The Poem

(Critical Guide to Poetry for Students)

“This afternoon, my love,” from the group of poems “De Amor y de Discreción” (“Of Love and Discretion”), is a classical sonnet. It is composed of an envelope-rhymed octave followed by an ababab sestet—embodying, according to the rules of the sonnet, “the statement and the resolution of a single theme,” here given in the caption “She Answers Suspicions in the Rhetoric of Tears.” This description establishes that a woman in love is pleading with a jealous lover.

Although all her love poems were commissioned, and it is therefore impossible to tell whose poetic “voice” is speaking to the reader, Sor Juana Inés de la Cruz prefers to speak in the first-person singular (the “she” of the caption refers to herself in an ironic distancing effect) but to emphasize the second person, the one to whom the speech is addressed. By utilizing this strategy, the poem pretends to deal with a particular case but in fact deals with the universal significance of that case.

Sor Juana was the most learned person in New Spain, but she was highly conscious of the limits of intellect and reasoning. She may here, following her elder contemporary, the French philosopher Blaise Pascal, be asserting the superiority of the “reason of the heart” over the “reason of the mind,” but one cannot be quite sure. As she does frequently, she starts out in this poem resigned to the powerlessness of arguments to overcome irrational...

(The entire section is 489 words.)

This afternoon, my love Forms and Devices

(Critical Guide to Poetry for Students)

Quintessentially Baroque, this poem contains in a nutshell the spirit of the period: its penchant for theatricality, trompe-l’oeil techniques, and playful forms masking metaphysical anxiety. Using linguistic devices, Sor Juana produces a seemingly light-hearted disclaimer of her own—supposing that the poetic voice is her own—sentimental involvement.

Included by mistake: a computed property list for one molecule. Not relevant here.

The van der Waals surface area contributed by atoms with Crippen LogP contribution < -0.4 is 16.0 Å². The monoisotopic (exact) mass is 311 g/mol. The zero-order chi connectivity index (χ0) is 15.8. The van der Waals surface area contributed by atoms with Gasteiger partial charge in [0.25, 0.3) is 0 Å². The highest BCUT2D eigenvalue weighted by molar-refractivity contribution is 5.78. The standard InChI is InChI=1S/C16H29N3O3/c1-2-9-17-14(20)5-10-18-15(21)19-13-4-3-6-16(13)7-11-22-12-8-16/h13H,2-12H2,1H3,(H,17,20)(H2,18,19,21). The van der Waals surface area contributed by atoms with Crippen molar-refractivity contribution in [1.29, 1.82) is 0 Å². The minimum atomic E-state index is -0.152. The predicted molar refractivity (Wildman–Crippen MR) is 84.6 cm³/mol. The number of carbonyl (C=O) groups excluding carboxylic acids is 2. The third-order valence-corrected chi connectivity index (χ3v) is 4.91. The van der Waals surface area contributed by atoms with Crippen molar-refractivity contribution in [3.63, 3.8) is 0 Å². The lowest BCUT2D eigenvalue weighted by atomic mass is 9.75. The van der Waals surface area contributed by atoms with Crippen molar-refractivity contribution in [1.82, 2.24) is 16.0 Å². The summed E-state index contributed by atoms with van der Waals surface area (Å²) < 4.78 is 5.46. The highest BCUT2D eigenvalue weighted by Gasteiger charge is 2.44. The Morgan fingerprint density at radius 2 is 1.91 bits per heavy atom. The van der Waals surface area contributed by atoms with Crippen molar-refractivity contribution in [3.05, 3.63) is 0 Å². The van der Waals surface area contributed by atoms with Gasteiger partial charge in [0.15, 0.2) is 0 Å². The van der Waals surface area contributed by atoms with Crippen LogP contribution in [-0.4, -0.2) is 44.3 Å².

Having spent her later adolescence at the court of the viceroy of New Spain before entering first a Carmelite then a Hieronymite convent, Sor Juana was superbly versed in European literature and philosophy, including ancient Greek, and she was a master of Baroque literary forms. Her Spanish thus suffers little in translation; she is a catalyst of “intertextuality.” This poem brings to mind the archetypal Baroque poet, John Donne, with whose work Sor Juana may have been familiar.

Forms—particularly the illusion-creating devices and mirror effects of Baroque poetry—are hardly dissociable from their content, especially in Sor Juana’s work, since formal and stylistic prestidigitation was so well suited to Sor Juana’s temperament, which was both profoundly serious and coquettishly playful.

Her love poems are modern in the sense that they are, as it were, “written under erasure”; that is, she is pulling the rug from under her own statements, leaving the erasure and the not-quite-erased statement side by side to form an indécidable (something that is...

(The entire section is 553 words.)